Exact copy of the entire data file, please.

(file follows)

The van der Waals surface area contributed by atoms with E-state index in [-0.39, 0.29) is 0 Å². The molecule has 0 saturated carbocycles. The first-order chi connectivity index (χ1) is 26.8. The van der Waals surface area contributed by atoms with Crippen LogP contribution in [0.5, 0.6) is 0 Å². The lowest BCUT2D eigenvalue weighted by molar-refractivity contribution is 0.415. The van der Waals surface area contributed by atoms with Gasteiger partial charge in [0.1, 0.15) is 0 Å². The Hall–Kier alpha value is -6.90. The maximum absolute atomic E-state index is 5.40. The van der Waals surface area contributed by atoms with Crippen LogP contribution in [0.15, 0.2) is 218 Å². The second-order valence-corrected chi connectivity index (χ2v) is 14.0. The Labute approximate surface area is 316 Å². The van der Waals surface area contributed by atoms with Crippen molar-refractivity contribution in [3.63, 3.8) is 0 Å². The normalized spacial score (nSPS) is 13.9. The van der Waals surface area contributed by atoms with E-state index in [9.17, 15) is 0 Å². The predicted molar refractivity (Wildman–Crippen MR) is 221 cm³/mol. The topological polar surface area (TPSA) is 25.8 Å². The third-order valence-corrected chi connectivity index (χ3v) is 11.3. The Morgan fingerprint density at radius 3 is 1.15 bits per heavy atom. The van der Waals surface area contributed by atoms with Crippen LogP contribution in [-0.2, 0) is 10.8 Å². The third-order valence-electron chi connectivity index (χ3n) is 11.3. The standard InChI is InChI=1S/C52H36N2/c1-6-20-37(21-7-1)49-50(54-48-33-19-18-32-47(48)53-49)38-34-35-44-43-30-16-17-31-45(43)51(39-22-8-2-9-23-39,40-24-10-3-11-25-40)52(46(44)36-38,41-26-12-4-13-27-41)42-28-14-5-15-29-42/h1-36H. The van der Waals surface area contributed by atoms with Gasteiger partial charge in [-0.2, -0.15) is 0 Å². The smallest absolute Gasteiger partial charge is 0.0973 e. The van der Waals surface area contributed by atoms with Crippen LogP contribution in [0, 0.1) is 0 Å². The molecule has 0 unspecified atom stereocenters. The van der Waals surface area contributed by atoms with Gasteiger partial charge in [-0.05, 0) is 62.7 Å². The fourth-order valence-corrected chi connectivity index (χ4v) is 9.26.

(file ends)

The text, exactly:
The van der Waals surface area contributed by atoms with E-state index in [-0.39, 0.29) is 0 Å². The molecule has 0 saturated carbocycles. The first-order chi connectivity index (χ1) is 26.8. The van der Waals surface area contributed by atoms with Crippen LogP contribution in [0.5, 0.6) is 0 Å². The lowest BCUT2D eigenvalue weighted by molar-refractivity contribution is 0.415. The van der Waals surface area contributed by atoms with Gasteiger partial charge in [0.1, 0.15) is 0 Å². The Hall–Kier alpha value is -6.90. The maximum absolute atomic E-state index is 5.40. The van der Waals surface area contributed by atoms with Crippen LogP contribution in [0.15, 0.2) is 218 Å². The second-order valence-corrected chi connectivity index (χ2v) is 14.0. The Labute approximate surface area is 316 Å². The van der Waals surface area contributed by atoms with Crippen molar-refractivity contribution in [3.63, 3.8) is 0 Å². The normalized spacial score (nSPS) is 13.9. The van der Waals surface area contributed by atoms with E-state index in [9.17, 15) is 0 Å². The predicted molar refractivity (Wildman–Crippen MR) is 221 cm³/mol. The topological polar surface area (TPSA) is 25.8 Å². The third-order valence-corrected chi connectivity index (χ3v) is 11.3. The Morgan fingerprint density at radius 3 is 1.15 bits per heavy atom. The van der Waals surface area contributed by atoms with Crippen LogP contribution in [-0.2, 0) is 10.8 Å². The third-order valence-electron chi connectivity index (χ3n) is 11.3. The standard InChI is InChI=1S/C52H36N2/c1-6-20-37(21-7-1)49-50(54-48-33-19-18-32-47(48)53-49)38-34-35-44-43-30-16-17-31-45(43)51(39-22-8-2-9-23-39,40-24-10-3-11-25-40)52(46(44)36-38,41-26-12-4-13-27-41)42-28-14-5-15-29-42/h1-36H. The van der Waals surface area contributed by atoms with Gasteiger partial charge in [-0.2, -0.15) is 0 Å². The smallest absolute Gasteiger partial charge is 0.0973 e. The van der Waals surface area contributed by atoms with Crippen LogP contribution in [0, 0.1) is 0 Å². The molecule has 0 unspecified atom stereocenters. The van der Waals surface area contributed by atoms with Gasteiger partial charge in [-0.05, 0) is 62.7 Å². The fourth-order valence-corrected chi connectivity index (χ4v) is 9.26.